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Decline in social functioning occurs in individuals who later develop psychosis.
To investigate whether baseline differences in disability are present in those who do and those who do not make a transition to psychosis in a group clinically at high risk and whether disability is a risk factor for transition.
Prospective multicentre, naturalistic field study with an 18-month follow-up period on 245 help-seeking individuals clinically at high risk. Disability was assessed with the Disability Assessment Schedule of the World Health Organization (WHODAS–II).
At baseline, the transition group displayed significantly greater difficulties in making new friends (z =−3.40, P = 0.001), maintaining a friendship (z =−3.00, P = 0.003), dealing with people they do not know (z =−2.28, P = 0.023) and joining community activities (z =−2.0, P = 0.05) compared with the non-transition group. In Cox regression, difficulties in getting along with people significantly contributed to the prediction of transition to psychosis in our sample (β = 0.569, s.e. = 0.184, Wald = 9.548, P = 0.002, hazard ratio (HR) = 1.767, 95% CI 1.238–2.550).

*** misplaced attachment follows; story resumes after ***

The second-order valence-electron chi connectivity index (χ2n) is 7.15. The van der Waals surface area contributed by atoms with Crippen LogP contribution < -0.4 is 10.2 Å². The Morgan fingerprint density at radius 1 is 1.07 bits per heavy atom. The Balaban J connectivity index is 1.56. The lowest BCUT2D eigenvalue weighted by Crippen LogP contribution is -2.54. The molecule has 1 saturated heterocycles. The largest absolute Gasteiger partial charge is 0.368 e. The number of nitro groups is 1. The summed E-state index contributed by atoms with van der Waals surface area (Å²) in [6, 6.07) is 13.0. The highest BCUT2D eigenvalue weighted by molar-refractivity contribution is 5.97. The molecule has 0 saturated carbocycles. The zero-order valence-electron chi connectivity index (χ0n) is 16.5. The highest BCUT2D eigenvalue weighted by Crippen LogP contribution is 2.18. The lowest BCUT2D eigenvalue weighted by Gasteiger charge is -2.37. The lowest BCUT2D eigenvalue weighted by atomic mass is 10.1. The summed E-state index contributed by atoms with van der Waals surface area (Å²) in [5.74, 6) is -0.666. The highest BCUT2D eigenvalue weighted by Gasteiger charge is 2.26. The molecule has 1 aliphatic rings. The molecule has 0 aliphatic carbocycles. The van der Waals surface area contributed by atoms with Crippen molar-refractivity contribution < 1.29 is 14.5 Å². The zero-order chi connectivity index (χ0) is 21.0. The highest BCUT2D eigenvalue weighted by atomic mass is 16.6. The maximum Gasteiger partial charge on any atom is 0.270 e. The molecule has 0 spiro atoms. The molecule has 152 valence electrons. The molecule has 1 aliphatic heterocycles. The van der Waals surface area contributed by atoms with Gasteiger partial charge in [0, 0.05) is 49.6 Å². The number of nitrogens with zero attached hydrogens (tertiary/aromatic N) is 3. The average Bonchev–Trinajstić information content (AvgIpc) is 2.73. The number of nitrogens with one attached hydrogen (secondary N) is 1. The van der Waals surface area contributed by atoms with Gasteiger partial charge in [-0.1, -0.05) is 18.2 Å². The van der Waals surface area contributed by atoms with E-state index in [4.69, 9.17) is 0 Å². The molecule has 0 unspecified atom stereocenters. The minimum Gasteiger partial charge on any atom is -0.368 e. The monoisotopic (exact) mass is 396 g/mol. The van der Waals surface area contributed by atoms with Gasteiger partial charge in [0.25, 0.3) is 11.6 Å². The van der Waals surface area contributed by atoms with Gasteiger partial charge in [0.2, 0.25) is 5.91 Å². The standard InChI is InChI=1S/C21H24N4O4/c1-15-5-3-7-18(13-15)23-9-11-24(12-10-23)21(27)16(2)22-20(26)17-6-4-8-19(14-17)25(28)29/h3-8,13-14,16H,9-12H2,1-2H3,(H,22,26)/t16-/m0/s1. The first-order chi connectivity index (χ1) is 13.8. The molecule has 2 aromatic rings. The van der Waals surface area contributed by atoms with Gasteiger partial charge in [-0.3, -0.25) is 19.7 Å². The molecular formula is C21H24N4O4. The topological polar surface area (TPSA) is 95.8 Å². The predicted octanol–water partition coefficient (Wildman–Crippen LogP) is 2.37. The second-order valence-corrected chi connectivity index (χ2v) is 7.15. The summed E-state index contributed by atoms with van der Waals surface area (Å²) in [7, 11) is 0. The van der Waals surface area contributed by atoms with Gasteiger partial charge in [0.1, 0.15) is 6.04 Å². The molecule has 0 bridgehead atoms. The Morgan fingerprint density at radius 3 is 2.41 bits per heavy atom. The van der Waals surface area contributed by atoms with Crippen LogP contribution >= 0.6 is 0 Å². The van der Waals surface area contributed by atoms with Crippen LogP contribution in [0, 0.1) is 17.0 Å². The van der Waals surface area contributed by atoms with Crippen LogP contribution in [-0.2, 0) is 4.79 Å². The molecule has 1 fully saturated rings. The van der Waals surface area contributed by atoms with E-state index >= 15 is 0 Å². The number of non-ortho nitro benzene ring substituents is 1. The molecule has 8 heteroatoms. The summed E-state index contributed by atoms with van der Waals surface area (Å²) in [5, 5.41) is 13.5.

Certain domains of social disability might contribute to the prediction of psychosis in a sample clinically at high risk.
Schizophrenia implies severe social impairments. Since the treatment of patients with schizophrenia shifted from long-term hospital admissions to community services, research on social functioning has become increasingly important.
Follow-up assessment of social functioning in young patients with schizophrenia during a 5-year period after intervention.
During intervention, families were randomised into two conditions: standard intervention and standard plus family intervention.
Although no differential treatment effect with regard to the course of the illness was found, patients from the standard plus family intervention condition stayed for fewer months in institutions for psychiatric patients than patients from the standard intervention condition.
Family intervention has helped parents to support their children, thereby diminishing institutional care.
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